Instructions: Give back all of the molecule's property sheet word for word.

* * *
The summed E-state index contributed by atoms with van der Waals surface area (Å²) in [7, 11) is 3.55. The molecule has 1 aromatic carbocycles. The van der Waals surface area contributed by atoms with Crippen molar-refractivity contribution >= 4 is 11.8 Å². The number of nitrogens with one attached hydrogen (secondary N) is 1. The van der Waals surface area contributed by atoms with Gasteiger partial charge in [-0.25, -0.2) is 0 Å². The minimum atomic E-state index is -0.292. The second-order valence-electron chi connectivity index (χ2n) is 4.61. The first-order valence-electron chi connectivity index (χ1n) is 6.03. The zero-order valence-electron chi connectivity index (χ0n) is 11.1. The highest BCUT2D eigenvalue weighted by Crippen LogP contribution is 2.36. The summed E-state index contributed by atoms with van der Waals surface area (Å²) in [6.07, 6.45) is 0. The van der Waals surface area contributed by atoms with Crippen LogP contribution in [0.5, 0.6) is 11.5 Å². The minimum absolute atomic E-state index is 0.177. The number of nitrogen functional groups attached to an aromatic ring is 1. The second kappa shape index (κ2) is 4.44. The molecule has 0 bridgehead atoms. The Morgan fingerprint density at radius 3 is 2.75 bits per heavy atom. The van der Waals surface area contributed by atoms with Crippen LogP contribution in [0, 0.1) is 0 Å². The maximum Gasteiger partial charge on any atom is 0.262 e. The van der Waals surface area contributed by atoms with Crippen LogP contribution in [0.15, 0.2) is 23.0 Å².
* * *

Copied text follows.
The summed E-state index contributed by atoms with van der Waals surface area (Å²) in [7, 11) is 3.55. The molecule has 1 aromatic carbocycles. The van der Waals surface area contributed by atoms with Crippen molar-refractivity contribution >= 4 is 11.8 Å². The number of nitrogens with one attached hydrogen (secondary N) is 1. The van der Waals surface area contributed by atoms with Gasteiger partial charge in [-0.25, -0.2) is 0 Å². The minimum atomic E-state index is -0.292. The second-order valence-electron chi connectivity index (χ2n) is 4.61. The first-order valence-electron chi connectivity index (χ1n) is 6.03. The zero-order valence-electron chi connectivity index (χ0n) is 11.1. The highest BCUT2D eigenvalue weighted by Crippen LogP contribution is 2.36. The summed E-state index contributed by atoms with van der Waals surface area (Å²) in [6.07, 6.45) is 0. The van der Waals surface area contributed by atoms with Crippen LogP contribution in [0.5, 0.6) is 11.5 Å². The minimum absolute atomic E-state index is 0.177. The number of nitrogen functional groups attached to an aromatic ring is 1. The second kappa shape index (κ2) is 4.44. The molecule has 0 bridgehead atoms. The Morgan fingerprint density at radius 3 is 2.75 bits per heavy atom. The van der Waals surface area contributed by atoms with Crippen LogP contribution in [0, 0.1) is 0 Å². The maximum Gasteiger partial charge on any atom is 0.262 e. The van der Waals surface area contributed by atoms with Crippen LogP contribution in [0.15, 0.2) is 23.0 Å².